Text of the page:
The PCP theorem asserts the existence of proofs that can be verified by a verifier that reads only a very small part of the proof. The theorem was originally proved by Arora and Safra (J. ACM 45(1)) and Arora et al. (J. ACM 45(3)) using sophisticated algebraic tools. More than a decade later, Dinur (J. ACM 54(3)) gave a simpler and arguably more intuitive proof using alternative combinatorial techniques.

One disadvantage of Dinur's proof compared to the previous algebraic proof is that it yields less efficient verifiers. In this work, we provide a combinatorial construction of PCPs with verifiers that are as efficient as the ones obtained by the algebraic methods. The result is the first combinatorial proof of the PCP theorem for NEXP (originally proved by Babai et al., FOCS 1990), and a combinatorial construction of super-fast PCPs of Proximity for NP (first constructed by Ben-Sasson et al., CCC 2005).

Few more minor fixes.

The PCP theorem asserts the existence of proofs that can be verified by a verifier that reads only a very small part of the proof. The theorem was originally proved by Arora and Safra (J. ACM 45(1)) and Arora et al. (J. ACM 45(3)) using sophisticated algebraic tools. More than a decade later, Dinur (J. ACM 54(3)) gave a simpler and arguably more intuitive proof using alternative combinatorial techniques.

One disadvantage of Dinur's proof compared to the previous algebraic proof is that it yields less efficient verifiers. In this work, we provide a combinatorial construction of PCPs with verifiers that are as efficient as the ones obtained by the algebraic methods. The result is the first combinatorial proof of the PCP theorem for NEXP (originally proved by Babai et al., FOCS 1990), and a combinatorial construction of super-fast PCPs of Proximity for NP (first constructed by Ben-Sasson et al., CCC 2005).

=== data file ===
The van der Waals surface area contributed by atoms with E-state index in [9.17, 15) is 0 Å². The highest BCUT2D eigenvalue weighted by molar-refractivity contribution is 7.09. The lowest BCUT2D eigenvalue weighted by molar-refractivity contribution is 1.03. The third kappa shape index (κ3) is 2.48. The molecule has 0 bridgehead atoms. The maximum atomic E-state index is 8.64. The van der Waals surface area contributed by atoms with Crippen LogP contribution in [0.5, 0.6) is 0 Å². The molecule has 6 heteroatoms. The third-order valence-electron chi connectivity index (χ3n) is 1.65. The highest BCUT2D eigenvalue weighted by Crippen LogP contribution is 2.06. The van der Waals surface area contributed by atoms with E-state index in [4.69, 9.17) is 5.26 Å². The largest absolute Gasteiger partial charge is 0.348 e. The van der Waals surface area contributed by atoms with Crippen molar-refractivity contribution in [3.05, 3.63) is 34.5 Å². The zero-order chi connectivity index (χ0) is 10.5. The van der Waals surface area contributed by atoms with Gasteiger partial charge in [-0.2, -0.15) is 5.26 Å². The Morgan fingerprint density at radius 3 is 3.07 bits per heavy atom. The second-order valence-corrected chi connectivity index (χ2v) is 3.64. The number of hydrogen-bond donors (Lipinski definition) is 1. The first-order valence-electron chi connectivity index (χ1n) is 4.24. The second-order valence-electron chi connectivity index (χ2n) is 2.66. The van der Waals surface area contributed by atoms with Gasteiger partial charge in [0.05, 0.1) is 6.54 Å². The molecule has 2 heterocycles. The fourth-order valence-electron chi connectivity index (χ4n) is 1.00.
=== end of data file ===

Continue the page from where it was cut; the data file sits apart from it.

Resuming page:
Minor changes that improve the readability of some parts.

The PCP theorem asserts the existence of proofs that can be verified by a verifier that reads only a very small part of the proof. The theorem was originally proved by Arora and Safra (J. ACM 45(1)) and Arora et al. (J. ACM 45(3)) using sophisticated algebraic tools. More than a decade later, Dinur (J. ACM 54(3)) gave a simpler and arguably more intuitive proof using alternative combinatorial techniques.

One disadvantage of Dinur's proof compared to the previous algebraic proof is that it yields less efficient verifiers. In this work, we provide a combinatorial construction of PCPs with verifiers that are as efficient as the ones obtained by the algebraic methods. The result is the first combinatorial proof of the PCP theorem for NEXP (originally proved by Babai et al., FOCS 1990), and a combinatorial construction of super-fast PCPs of Proximity for NP (first constructed by Ben-Sasson et al., CCC 2005).

Fixed a bibtex compilation error.